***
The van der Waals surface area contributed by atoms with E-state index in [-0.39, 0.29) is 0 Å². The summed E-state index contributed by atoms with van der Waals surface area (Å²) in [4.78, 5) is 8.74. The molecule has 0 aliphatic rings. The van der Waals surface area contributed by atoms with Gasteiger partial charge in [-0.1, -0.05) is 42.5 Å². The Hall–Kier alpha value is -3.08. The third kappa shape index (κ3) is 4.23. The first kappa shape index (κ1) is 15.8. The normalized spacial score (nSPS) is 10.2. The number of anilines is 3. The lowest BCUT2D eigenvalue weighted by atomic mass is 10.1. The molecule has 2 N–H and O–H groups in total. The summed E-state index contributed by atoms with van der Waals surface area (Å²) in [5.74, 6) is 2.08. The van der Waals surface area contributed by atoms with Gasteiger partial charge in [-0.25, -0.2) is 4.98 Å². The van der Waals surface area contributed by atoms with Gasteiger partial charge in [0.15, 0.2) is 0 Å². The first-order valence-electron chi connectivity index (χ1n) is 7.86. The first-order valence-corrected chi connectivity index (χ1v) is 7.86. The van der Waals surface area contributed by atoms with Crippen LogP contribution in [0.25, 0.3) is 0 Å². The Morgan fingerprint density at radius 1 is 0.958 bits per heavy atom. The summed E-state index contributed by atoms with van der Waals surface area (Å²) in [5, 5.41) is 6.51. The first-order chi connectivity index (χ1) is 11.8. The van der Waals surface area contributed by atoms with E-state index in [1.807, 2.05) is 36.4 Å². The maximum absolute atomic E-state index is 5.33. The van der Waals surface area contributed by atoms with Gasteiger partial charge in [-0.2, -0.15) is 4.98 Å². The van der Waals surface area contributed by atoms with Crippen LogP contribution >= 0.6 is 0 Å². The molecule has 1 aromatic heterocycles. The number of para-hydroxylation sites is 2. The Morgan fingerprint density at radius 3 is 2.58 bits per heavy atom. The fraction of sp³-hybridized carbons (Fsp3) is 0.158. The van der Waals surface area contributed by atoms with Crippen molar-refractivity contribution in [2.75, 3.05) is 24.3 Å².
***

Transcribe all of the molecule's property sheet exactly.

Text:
The van der Waals surface area contributed by atoms with E-state index in [-0.39, 0.29) is 0 Å². The summed E-state index contributed by atoms with van der Waals surface area (Å²) in [4.78, 5) is 8.74. The molecule has 0 aliphatic rings. The van der Waals surface area contributed by atoms with Gasteiger partial charge in [-0.1, -0.05) is 42.5 Å². The Hall–Kier alpha value is -3.08. The third kappa shape index (κ3) is 4.23. The first kappa shape index (κ1) is 15.8. The normalized spacial score (nSPS) is 10.2. The number of anilines is 3. The lowest BCUT2D eigenvalue weighted by atomic mass is 10.1. The molecule has 2 N–H and O–H groups in total. The summed E-state index contributed by atoms with van der Waals surface area (Å²) in [5.74, 6) is 2.08. The van der Waals surface area contributed by atoms with Gasteiger partial charge in [-0.25, -0.2) is 4.98 Å². The van der Waals surface area contributed by atoms with Gasteiger partial charge in [0.15, 0.2) is 0 Å². The first-order valence-electron chi connectivity index (χ1n) is 7.86. The first-order valence-corrected chi connectivity index (χ1v) is 7.86. The van der Waals surface area contributed by atoms with Crippen LogP contribution in [0.25, 0.3) is 0 Å². The Morgan fingerprint density at radius 1 is 0.958 bits per heavy atom. The summed E-state index contributed by atoms with van der Waals surface area (Å²) in [5, 5.41) is 6.51. The first-order chi connectivity index (χ1) is 11.8. The van der Waals surface area contributed by atoms with E-state index in [1.807, 2.05) is 36.4 Å². The maximum absolute atomic E-state index is 5.33. The van der Waals surface area contributed by atoms with Gasteiger partial charge in [-0.2, -0.15) is 4.98 Å². The van der Waals surface area contributed by atoms with Crippen LogP contribution >= 0.6 is 0 Å². The molecule has 1 aromatic heterocycles. The number of para-hydroxylation sites is 2. The Morgan fingerprint density at radius 3 is 2.58 bits per heavy atom. The fraction of sp³-hybridized carbons (Fsp3) is 0.158. The van der Waals surface area contributed by atoms with Crippen molar-refractivity contribution in [2.75, 3.05) is 24.3 Å².